Katie Hobbs Refuses to State Her Position on the Death Penalty, Jokes About Removing Reporter

Arizona Gov. Katie Hobbs (D) refused to answer a question regarding her stance on the death penalty while speaking with reporters at a recent press conference.

“I don’t necessarily think that’s relevant here. We just want to make sure we’re studying the practices,” Hobbs said in response to the reporter’s request for her stance on the issue.

However, another report pushed the question in an attempt to get an answer from Hobbs.

“The people of Arizona probably have a legitimate question. They want to know where you stand, personally, on the death penalty. Can you tell us,” asked the reporter. However, before Hobbs could respond, one of her staff members interjected.

“She said she’s not going to tell you,” said the staffer, and when the reporter made another attempt to ask the quester, the member shut him down again.

Following the exchange, Hobbs suggested she could remove the reporter. “Don’t make me use this boot,” Hobbs said, smirking.

On Hobbs’s campaign website, she promised to bring “transparency and accountability” to the governor’s office.

The entire press conference was filmed by ABC 15. The meeting came after Hobbs unveiled her fifth Executive Order, which called for an Independent Review Commissioner to examine the Arizona Department of Corrections, Rehabilitation, & Reentry’s (ADCRR) prisoner execution process. The order stated that the commissioner shall create a final report for the governor and Attorney General Kris Mayes (D), detailing how to improve the “transparency, accountability, and safety” of the execution process.

As reported by The Arizona Sun Times, after Hobbs’s executive order, Mayes announced that her office would be temporarily halting executions in the state until the review could be completed. She claimed similar reviews were conducted in other states, such as Alabama, Ohio, and Tennessee.

At the press conference, Hobbs said the move came because of botched executions that have happened in the state. When asked if executions would return to Arizona, Hobbs said that would be up to Mayes to decide after the investigation.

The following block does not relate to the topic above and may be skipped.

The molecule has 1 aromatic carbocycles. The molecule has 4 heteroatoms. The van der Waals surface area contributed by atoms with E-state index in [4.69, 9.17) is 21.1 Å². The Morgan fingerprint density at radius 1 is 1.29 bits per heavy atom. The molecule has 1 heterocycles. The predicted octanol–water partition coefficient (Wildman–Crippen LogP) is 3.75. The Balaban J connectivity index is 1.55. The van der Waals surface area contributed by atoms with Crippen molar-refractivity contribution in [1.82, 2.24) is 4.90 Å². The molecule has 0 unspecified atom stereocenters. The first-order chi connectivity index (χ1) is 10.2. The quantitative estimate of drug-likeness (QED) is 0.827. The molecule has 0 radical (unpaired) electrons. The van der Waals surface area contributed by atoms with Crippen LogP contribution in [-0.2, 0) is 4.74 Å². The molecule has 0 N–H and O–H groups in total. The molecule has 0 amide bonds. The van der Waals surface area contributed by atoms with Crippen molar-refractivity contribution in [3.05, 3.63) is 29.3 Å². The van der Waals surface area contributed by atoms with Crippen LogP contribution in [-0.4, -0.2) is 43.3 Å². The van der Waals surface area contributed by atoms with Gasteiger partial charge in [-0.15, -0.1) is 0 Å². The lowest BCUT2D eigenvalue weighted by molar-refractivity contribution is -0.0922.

The Sun Times reached out to the Governor’s and Attorney General’s Office for additional comments but did not hear back.

As part of Mayes’s decision to halt executions, she filed a motion to withdraw a separate motion submitted by former Attorney General Mark Brnovich (R) seeking the execution of Aaron Gunches. In 2022, Gunches requested his own death warrant. Gunches is guilty of murdering an ex of his former girlfriend and asked for his death to “give closure to the victim’s family.” However, it is now unclear when or if his request can be granted.

Gunches would have been the fourth inmate to be executed in the state since Brnovich moved to restart the process in 2022. Following the 2014 botched execution of Joseph Wood in 2014, Clarence Dixon was the first inmate executed in the state after an eight-year break. Moreover, Frank Atwood and Murray Hooper were also executed in 2022. All three men were guilty of murders that were carried out decades ago.

There are currently 110 inmates on Arizona’s death row.

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Neil Jones is a reporter for The Arizona Sun Times and The Star News Network. Follow Neil on Twitter. Email tips to [email protected].
Photo “Katie Hobbs” by Citizen Free Press.




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